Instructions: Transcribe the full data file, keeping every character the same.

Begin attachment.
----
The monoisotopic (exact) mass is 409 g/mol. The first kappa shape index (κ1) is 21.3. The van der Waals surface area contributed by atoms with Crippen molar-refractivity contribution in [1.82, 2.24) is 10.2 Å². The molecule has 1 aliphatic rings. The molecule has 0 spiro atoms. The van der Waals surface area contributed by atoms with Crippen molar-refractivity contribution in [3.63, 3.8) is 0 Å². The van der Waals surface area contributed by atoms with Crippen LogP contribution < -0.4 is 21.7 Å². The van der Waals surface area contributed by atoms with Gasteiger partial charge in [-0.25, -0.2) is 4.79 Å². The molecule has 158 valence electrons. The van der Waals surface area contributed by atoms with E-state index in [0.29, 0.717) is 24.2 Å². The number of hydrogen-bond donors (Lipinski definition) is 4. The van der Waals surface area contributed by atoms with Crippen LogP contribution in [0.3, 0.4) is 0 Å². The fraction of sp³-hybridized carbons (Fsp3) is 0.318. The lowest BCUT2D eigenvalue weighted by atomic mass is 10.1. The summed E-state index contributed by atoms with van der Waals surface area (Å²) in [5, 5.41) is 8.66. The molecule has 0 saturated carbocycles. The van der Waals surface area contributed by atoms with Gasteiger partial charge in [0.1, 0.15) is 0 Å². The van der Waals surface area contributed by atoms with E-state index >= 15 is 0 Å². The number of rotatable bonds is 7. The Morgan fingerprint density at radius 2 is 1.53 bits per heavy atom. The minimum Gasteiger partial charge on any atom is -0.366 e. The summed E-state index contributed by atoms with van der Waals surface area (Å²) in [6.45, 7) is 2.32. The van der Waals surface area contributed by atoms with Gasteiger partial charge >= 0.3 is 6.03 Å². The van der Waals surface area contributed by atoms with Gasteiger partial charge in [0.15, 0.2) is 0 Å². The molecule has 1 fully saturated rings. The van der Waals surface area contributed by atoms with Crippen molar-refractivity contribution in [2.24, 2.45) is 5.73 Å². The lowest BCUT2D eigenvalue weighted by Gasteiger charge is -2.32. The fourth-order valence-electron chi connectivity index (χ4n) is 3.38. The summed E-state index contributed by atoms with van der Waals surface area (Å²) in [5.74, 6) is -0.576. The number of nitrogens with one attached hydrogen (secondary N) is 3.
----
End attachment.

The monoisotopic (exact) mass is 409 g/mol. The first kappa shape index (κ1) is 21.3. The van der Waals surface area contributed by atoms with Crippen molar-refractivity contribution in [1.82, 2.24) is 10.2 Å². The molecule has 1 aliphatic rings. The molecule has 0 spiro atoms. The van der Waals surface area contributed by atoms with Crippen molar-refractivity contribution in [3.63, 3.8) is 0 Å². The van der Waals surface area contributed by atoms with Crippen LogP contribution < -0.4 is 21.7 Å². The van der Waals surface area contributed by atoms with Gasteiger partial charge in [-0.25, -0.2) is 4.79 Å². The molecule has 158 valence electrons. The van der Waals surface area contributed by atoms with E-state index in [0.29, 0.717) is 24.2 Å². The number of hydrogen-bond donors (Lipinski definition) is 4. The van der Waals surface area contributed by atoms with Crippen LogP contribution in [0.3, 0.4) is 0 Å². The fraction of sp³-hybridized carbons (Fsp3) is 0.318. The lowest BCUT2D eigenvalue weighted by atomic mass is 10.1. The summed E-state index contributed by atoms with van der Waals surface area (Å²) in [5, 5.41) is 8.66. The molecule has 0 saturated carbocycles. The van der Waals surface area contributed by atoms with Gasteiger partial charge in [0.1, 0.15) is 0 Å². The van der Waals surface area contributed by atoms with E-state index >= 15 is 0 Å². The number of rotatable bonds is 7. The Morgan fingerprint density at radius 2 is 1.53 bits per heavy atom. The minimum Gasteiger partial charge on any atom is -0.366 e. The summed E-state index contributed by atoms with van der Waals surface area (Å²) in [6.45, 7) is 2.32. The van der Waals surface area contributed by atoms with Gasteiger partial charge >= 0.3 is 6.03 Å². The van der Waals surface area contributed by atoms with Gasteiger partial charge in [0.15, 0.2) is 0 Å². The molecule has 1 fully saturated rings. The van der Waals surface area contributed by atoms with Crippen molar-refractivity contribution in [2.24, 2.45) is 5.73 Å². The lowest BCUT2D eigenvalue weighted by Gasteiger charge is -2.32. The fourth-order valence-electron chi connectivity index (χ4n) is 3.38. The summed E-state index contributed by atoms with van der Waals surface area (Å²) in [5.74, 6) is -0.576. The number of nitrogens with one attached hydrogen (secondary N) is 3.